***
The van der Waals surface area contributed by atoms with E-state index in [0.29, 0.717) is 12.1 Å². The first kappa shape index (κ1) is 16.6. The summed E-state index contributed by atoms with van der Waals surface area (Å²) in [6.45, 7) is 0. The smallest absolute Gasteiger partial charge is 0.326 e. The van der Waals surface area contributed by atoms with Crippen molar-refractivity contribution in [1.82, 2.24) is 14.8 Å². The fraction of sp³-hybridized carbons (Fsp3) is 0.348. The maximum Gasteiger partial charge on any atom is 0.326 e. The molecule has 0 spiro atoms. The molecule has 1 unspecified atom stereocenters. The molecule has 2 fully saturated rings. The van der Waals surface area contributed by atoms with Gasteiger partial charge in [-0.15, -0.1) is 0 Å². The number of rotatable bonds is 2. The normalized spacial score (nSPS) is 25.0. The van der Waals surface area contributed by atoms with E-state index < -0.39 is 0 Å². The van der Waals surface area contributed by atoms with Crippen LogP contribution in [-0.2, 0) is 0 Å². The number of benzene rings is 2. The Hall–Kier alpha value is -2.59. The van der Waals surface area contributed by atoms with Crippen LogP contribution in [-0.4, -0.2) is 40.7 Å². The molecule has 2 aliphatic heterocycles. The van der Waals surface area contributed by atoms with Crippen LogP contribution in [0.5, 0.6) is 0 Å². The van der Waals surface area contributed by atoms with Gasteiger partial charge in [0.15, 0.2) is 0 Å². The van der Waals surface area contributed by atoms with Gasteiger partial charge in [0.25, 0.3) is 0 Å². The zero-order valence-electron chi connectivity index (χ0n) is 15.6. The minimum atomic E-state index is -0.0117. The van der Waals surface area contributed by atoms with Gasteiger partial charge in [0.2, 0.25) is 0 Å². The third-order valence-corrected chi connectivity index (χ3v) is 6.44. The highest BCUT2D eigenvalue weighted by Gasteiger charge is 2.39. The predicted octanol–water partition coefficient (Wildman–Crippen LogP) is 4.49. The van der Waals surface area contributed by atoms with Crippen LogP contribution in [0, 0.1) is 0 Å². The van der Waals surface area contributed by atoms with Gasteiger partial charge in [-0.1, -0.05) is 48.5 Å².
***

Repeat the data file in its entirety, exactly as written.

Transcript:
The van der Waals surface area contributed by atoms with E-state index in [0.29, 0.717) is 12.1 Å². The first kappa shape index (κ1) is 16.6. The summed E-state index contributed by atoms with van der Waals surface area (Å²) in [6.45, 7) is 0. The smallest absolute Gasteiger partial charge is 0.326 e. The van der Waals surface area contributed by atoms with Crippen molar-refractivity contribution in [1.82, 2.24) is 14.8 Å². The fraction of sp³-hybridized carbons (Fsp3) is 0.348. The maximum Gasteiger partial charge on any atom is 0.326 e. The molecule has 0 spiro atoms. The molecule has 1 unspecified atom stereocenters. The molecule has 2 fully saturated rings. The van der Waals surface area contributed by atoms with Gasteiger partial charge in [-0.15, -0.1) is 0 Å². The number of rotatable bonds is 2. The normalized spacial score (nSPS) is 25.0. The van der Waals surface area contributed by atoms with E-state index < -0.39 is 0 Å². The van der Waals surface area contributed by atoms with Crippen LogP contribution in [-0.2, 0) is 0 Å². The number of benzene rings is 2. The Hall–Kier alpha value is -2.59. The van der Waals surface area contributed by atoms with Crippen LogP contribution in [-0.4, -0.2) is 40.7 Å². The molecule has 2 aliphatic heterocycles. The van der Waals surface area contributed by atoms with Crippen LogP contribution in [0.5, 0.6) is 0 Å². The van der Waals surface area contributed by atoms with Gasteiger partial charge in [0.15, 0.2) is 0 Å². The van der Waals surface area contributed by atoms with Gasteiger partial charge in [0.25, 0.3) is 0 Å². The zero-order valence-electron chi connectivity index (χ0n) is 15.6. The minimum atomic E-state index is -0.0117. The van der Waals surface area contributed by atoms with Gasteiger partial charge in [0.2, 0.25) is 0 Å². The third-order valence-corrected chi connectivity index (χ3v) is 6.44. The highest BCUT2D eigenvalue weighted by Gasteiger charge is 2.39. The predicted octanol–water partition coefficient (Wildman–Crippen LogP) is 4.49. The van der Waals surface area contributed by atoms with Crippen LogP contribution in [0, 0.1) is 0 Å². The van der Waals surface area contributed by atoms with Gasteiger partial charge in [-0.1, -0.05) is 48.5 Å².